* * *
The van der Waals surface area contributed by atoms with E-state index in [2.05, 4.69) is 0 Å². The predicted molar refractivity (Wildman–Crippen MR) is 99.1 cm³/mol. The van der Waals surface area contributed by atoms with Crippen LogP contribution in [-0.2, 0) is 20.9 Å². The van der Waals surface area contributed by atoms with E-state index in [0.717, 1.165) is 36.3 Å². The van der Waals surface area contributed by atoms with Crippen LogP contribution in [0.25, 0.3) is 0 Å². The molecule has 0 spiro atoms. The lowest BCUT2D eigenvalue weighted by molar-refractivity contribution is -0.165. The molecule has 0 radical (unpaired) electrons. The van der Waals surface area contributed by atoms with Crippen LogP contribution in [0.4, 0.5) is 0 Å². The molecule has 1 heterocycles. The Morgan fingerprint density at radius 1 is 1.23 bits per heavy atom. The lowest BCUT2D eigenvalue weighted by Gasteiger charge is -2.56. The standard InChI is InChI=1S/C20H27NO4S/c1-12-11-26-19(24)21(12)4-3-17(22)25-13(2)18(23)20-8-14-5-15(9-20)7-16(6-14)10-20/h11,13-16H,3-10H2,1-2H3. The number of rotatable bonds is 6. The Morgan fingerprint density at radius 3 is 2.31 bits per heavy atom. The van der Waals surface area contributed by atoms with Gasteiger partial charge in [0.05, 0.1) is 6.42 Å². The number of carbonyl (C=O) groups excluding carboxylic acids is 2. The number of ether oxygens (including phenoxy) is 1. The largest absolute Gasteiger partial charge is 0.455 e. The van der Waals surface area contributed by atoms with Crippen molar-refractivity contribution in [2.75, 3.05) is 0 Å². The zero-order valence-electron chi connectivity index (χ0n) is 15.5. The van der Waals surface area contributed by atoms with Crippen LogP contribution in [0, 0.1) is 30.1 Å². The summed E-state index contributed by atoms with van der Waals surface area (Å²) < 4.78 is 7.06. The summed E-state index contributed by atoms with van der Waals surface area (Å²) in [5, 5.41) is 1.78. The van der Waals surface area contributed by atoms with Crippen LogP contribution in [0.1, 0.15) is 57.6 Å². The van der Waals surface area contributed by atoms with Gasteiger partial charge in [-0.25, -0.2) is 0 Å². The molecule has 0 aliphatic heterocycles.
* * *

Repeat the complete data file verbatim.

The van der Waals surface area contributed by atoms with E-state index in [2.05, 4.69) is 0 Å². The predicted molar refractivity (Wildman–Crippen MR) is 99.1 cm³/mol. The van der Waals surface area contributed by atoms with Crippen LogP contribution in [-0.2, 0) is 20.9 Å². The van der Waals surface area contributed by atoms with E-state index in [0.717, 1.165) is 36.3 Å². The van der Waals surface area contributed by atoms with Crippen LogP contribution in [0.25, 0.3) is 0 Å². The molecule has 0 spiro atoms. The lowest BCUT2D eigenvalue weighted by molar-refractivity contribution is -0.165. The molecule has 0 radical (unpaired) electrons. The van der Waals surface area contributed by atoms with Crippen LogP contribution in [0.4, 0.5) is 0 Å². The molecule has 1 heterocycles. The Morgan fingerprint density at radius 1 is 1.23 bits per heavy atom. The lowest BCUT2D eigenvalue weighted by Gasteiger charge is -2.56. The standard InChI is InChI=1S/C20H27NO4S/c1-12-11-26-19(24)21(12)4-3-17(22)25-13(2)18(23)20-8-14-5-15(9-20)7-16(6-14)10-20/h11,13-16H,3-10H2,1-2H3. The number of rotatable bonds is 6. The Morgan fingerprint density at radius 3 is 2.31 bits per heavy atom. The van der Waals surface area contributed by atoms with Gasteiger partial charge in [0.05, 0.1) is 6.42 Å². The number of carbonyl (C=O) groups excluding carboxylic acids is 2. The number of ether oxygens (including phenoxy) is 1. The largest absolute Gasteiger partial charge is 0.455 e. The van der Waals surface area contributed by atoms with Crippen molar-refractivity contribution in [2.75, 3.05) is 0 Å². The zero-order valence-electron chi connectivity index (χ0n) is 15.5. The van der Waals surface area contributed by atoms with Crippen LogP contribution in [0, 0.1) is 30.1 Å². The summed E-state index contributed by atoms with van der Waals surface area (Å²) < 4.78 is 7.06. The summed E-state index contributed by atoms with van der Waals surface area (Å²) in [5, 5.41) is 1.78. The van der Waals surface area contributed by atoms with Crippen LogP contribution in [0.1, 0.15) is 57.6 Å². The van der Waals surface area contributed by atoms with Gasteiger partial charge in [-0.25, -0.2) is 0 Å². The molecule has 0 aliphatic heterocycles.